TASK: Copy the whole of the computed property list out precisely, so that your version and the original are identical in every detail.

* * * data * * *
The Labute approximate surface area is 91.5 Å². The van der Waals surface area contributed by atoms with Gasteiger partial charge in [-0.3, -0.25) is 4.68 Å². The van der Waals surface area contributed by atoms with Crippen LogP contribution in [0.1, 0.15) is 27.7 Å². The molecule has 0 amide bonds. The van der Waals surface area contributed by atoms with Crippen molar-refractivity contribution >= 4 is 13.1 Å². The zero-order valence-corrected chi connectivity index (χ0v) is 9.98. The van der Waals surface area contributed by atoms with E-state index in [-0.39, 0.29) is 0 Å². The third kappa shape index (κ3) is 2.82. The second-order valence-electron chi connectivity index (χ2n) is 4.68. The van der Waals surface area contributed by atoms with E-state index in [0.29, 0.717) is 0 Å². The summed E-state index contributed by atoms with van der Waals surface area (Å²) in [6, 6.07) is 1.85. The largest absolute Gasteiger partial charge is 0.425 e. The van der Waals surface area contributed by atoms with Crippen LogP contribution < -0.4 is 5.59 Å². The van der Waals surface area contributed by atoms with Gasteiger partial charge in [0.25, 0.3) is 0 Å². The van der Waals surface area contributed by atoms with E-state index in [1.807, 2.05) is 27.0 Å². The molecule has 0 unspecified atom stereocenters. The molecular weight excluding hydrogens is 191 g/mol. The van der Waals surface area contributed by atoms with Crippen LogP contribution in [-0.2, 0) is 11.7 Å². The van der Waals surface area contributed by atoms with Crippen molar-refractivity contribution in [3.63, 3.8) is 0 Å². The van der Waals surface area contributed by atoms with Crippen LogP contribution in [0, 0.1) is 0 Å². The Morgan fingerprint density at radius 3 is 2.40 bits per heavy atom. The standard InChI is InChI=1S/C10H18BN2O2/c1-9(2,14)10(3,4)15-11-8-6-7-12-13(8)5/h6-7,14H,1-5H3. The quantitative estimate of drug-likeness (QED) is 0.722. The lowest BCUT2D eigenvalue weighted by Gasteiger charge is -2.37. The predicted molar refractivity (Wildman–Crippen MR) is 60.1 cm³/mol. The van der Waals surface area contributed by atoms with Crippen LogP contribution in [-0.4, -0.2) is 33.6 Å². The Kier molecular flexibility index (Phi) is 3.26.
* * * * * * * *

The Labute approximate surface area is 91.5 Å². The van der Waals surface area contributed by atoms with Gasteiger partial charge in [-0.3, -0.25) is 4.68 Å². The van der Waals surface area contributed by atoms with Crippen LogP contribution in [0.1, 0.15) is 27.7 Å². The molecule has 0 amide bonds. The van der Waals surface area contributed by atoms with Crippen molar-refractivity contribution >= 4 is 13.1 Å². The zero-order valence-corrected chi connectivity index (χ0v) is 9.98. The van der Waals surface area contributed by atoms with E-state index in [-0.39, 0.29) is 0 Å². The third kappa shape index (κ3) is 2.82. The second-order valence-electron chi connectivity index (χ2n) is 4.68. The van der Waals surface area contributed by atoms with E-state index in [0.29, 0.717) is 0 Å². The summed E-state index contributed by atoms with van der Waals surface area (Å²) in [6, 6.07) is 1.85. The largest absolute Gasteiger partial charge is 0.425 e. The van der Waals surface area contributed by atoms with Crippen LogP contribution < -0.4 is 5.59 Å². The van der Waals surface area contributed by atoms with Gasteiger partial charge in [0.25, 0.3) is 0 Å². The van der Waals surface area contributed by atoms with E-state index in [1.807, 2.05) is 27.0 Å². The molecule has 0 unspecified atom stereocenters. The molecular weight excluding hydrogens is 191 g/mol. The van der Waals surface area contributed by atoms with Crippen LogP contribution in [-0.2, 0) is 11.7 Å². The van der Waals surface area contributed by atoms with Crippen molar-refractivity contribution in [3.63, 3.8) is 0 Å². The van der Waals surface area contributed by atoms with Crippen LogP contribution in [0, 0.1) is 0 Å². The Morgan fingerprint density at radius 3 is 2.40 bits per heavy atom. The standard InChI is InChI=1S/C10H18BN2O2/c1-9(2,14)10(3,4)15-11-8-6-7-12-13(8)5/h6-7,14H,1-5H3. The quantitative estimate of drug-likeness (QED) is 0.722. The lowest BCUT2D eigenvalue weighted by Gasteiger charge is -2.37. The predicted molar refractivity (Wildman–Crippen MR) is 60.1 cm³/mol. The van der Waals surface area contributed by atoms with Crippen LogP contribution in [-0.4, -0.2) is 33.6 Å². The Kier molecular flexibility index (Phi) is 3.26.